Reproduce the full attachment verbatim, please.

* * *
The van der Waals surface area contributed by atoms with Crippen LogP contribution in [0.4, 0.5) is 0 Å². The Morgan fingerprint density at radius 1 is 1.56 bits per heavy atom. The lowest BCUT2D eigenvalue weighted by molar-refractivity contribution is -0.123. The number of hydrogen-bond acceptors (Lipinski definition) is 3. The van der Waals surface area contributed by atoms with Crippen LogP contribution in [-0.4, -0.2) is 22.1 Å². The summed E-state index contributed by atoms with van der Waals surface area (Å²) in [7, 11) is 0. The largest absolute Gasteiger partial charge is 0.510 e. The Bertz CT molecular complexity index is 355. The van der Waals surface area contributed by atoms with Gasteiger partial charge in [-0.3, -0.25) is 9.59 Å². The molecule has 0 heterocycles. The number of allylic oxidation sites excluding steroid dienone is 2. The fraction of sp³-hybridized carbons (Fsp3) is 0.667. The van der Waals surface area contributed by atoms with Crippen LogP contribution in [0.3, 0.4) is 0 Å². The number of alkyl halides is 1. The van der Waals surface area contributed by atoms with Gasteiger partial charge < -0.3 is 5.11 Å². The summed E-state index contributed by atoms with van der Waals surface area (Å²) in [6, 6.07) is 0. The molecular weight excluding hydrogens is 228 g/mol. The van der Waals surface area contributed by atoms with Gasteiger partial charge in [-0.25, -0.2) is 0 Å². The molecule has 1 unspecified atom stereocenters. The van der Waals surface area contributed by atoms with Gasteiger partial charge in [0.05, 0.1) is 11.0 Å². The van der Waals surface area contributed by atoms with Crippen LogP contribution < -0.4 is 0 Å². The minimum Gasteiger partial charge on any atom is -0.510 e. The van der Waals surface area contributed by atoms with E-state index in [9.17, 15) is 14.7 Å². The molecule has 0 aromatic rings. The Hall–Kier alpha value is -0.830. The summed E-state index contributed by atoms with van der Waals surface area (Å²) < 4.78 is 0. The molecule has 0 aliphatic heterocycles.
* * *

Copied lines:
The van der Waals surface area contributed by atoms with Crippen LogP contribution in [0.4, 0.5) is 0 Å². The Morgan fingerprint density at radius 1 is 1.56 bits per heavy atom. The lowest BCUT2D eigenvalue weighted by molar-refractivity contribution is -0.123. The number of hydrogen-bond acceptors (Lipinski definition) is 3. The van der Waals surface area contributed by atoms with Crippen LogP contribution in [-0.4, -0.2) is 22.1 Å². The summed E-state index contributed by atoms with van der Waals surface area (Å²) in [7, 11) is 0. The largest absolute Gasteiger partial charge is 0.510 e. The Bertz CT molecular complexity index is 355. The van der Waals surface area contributed by atoms with Gasteiger partial charge in [-0.3, -0.25) is 9.59 Å². The molecule has 0 heterocycles. The number of allylic oxidation sites excluding steroid dienone is 2. The fraction of sp³-hybridized carbons (Fsp3) is 0.667. The van der Waals surface area contributed by atoms with Crippen LogP contribution in [0.3, 0.4) is 0 Å². The number of alkyl halides is 1. The van der Waals surface area contributed by atoms with Gasteiger partial charge < -0.3 is 5.11 Å². The summed E-state index contributed by atoms with van der Waals surface area (Å²) in [6, 6.07) is 0. The molecular weight excluding hydrogens is 228 g/mol. The van der Waals surface area contributed by atoms with Gasteiger partial charge in [-0.25, -0.2) is 0 Å². The molecule has 1 unspecified atom stereocenters. The van der Waals surface area contributed by atoms with Gasteiger partial charge in [0.05, 0.1) is 11.0 Å². The van der Waals surface area contributed by atoms with Crippen LogP contribution < -0.4 is 0 Å². The minimum Gasteiger partial charge on any atom is -0.510 e. The van der Waals surface area contributed by atoms with E-state index in [9.17, 15) is 14.7 Å². The molecule has 0 aromatic rings. The Hall–Kier alpha value is -0.830. The summed E-state index contributed by atoms with van der Waals surface area (Å²) < 4.78 is 0. The molecule has 0 aliphatic heterocycles.